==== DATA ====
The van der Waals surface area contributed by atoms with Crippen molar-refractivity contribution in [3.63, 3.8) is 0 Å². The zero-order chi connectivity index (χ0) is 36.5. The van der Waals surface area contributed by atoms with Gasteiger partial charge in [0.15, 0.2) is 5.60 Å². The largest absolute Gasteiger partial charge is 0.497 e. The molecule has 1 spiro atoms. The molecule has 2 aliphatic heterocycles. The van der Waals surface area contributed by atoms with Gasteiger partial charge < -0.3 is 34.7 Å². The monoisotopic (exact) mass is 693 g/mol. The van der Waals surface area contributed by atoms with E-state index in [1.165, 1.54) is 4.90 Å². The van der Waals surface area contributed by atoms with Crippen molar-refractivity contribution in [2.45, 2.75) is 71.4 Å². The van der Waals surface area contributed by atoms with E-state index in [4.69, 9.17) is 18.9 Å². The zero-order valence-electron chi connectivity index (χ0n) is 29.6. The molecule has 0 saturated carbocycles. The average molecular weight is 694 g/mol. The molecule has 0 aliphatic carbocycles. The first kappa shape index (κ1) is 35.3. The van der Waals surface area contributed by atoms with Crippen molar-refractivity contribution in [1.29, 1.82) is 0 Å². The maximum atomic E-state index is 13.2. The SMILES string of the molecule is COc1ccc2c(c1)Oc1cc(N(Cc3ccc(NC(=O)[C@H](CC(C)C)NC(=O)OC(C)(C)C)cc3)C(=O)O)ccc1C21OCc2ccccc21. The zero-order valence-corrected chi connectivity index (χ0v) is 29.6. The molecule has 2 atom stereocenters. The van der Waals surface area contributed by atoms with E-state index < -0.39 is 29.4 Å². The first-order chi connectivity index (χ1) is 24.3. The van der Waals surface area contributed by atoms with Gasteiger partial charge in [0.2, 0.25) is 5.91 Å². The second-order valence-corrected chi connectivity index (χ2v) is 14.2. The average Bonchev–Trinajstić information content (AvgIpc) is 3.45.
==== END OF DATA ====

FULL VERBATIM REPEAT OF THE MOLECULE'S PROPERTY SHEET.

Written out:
The van der Waals surface area contributed by atoms with Crippen molar-refractivity contribution in [3.63, 3.8) is 0 Å². The zero-order chi connectivity index (χ0) is 36.5. The van der Waals surface area contributed by atoms with Gasteiger partial charge in [0.15, 0.2) is 5.60 Å². The largest absolute Gasteiger partial charge is 0.497 e. The molecule has 1 spiro atoms. The molecule has 2 aliphatic heterocycles. The van der Waals surface area contributed by atoms with Gasteiger partial charge < -0.3 is 34.7 Å². The monoisotopic (exact) mass is 693 g/mol. The van der Waals surface area contributed by atoms with E-state index in [1.165, 1.54) is 4.90 Å². The van der Waals surface area contributed by atoms with Crippen molar-refractivity contribution in [2.45, 2.75) is 71.4 Å². The van der Waals surface area contributed by atoms with E-state index in [4.69, 9.17) is 18.9 Å². The zero-order valence-electron chi connectivity index (χ0n) is 29.6. The molecule has 0 saturated carbocycles. The average molecular weight is 694 g/mol. The molecule has 0 aliphatic carbocycles. The first kappa shape index (κ1) is 35.3. The van der Waals surface area contributed by atoms with Crippen molar-refractivity contribution in [1.29, 1.82) is 0 Å². The maximum atomic E-state index is 13.2. The SMILES string of the molecule is COc1ccc2c(c1)Oc1cc(N(Cc3ccc(NC(=O)[C@H](CC(C)C)NC(=O)OC(C)(C)C)cc3)C(=O)O)ccc1C21OCc2ccccc21. The zero-order valence-corrected chi connectivity index (χ0v) is 29.6. The molecule has 2 atom stereocenters. The van der Waals surface area contributed by atoms with E-state index < -0.39 is 29.4 Å². The first-order chi connectivity index (χ1) is 24.3. The van der Waals surface area contributed by atoms with Gasteiger partial charge in [0.2, 0.25) is 5.91 Å². The second-order valence-corrected chi connectivity index (χ2v) is 14.2. The average Bonchev–Trinajstić information content (AvgIpc) is 3.45.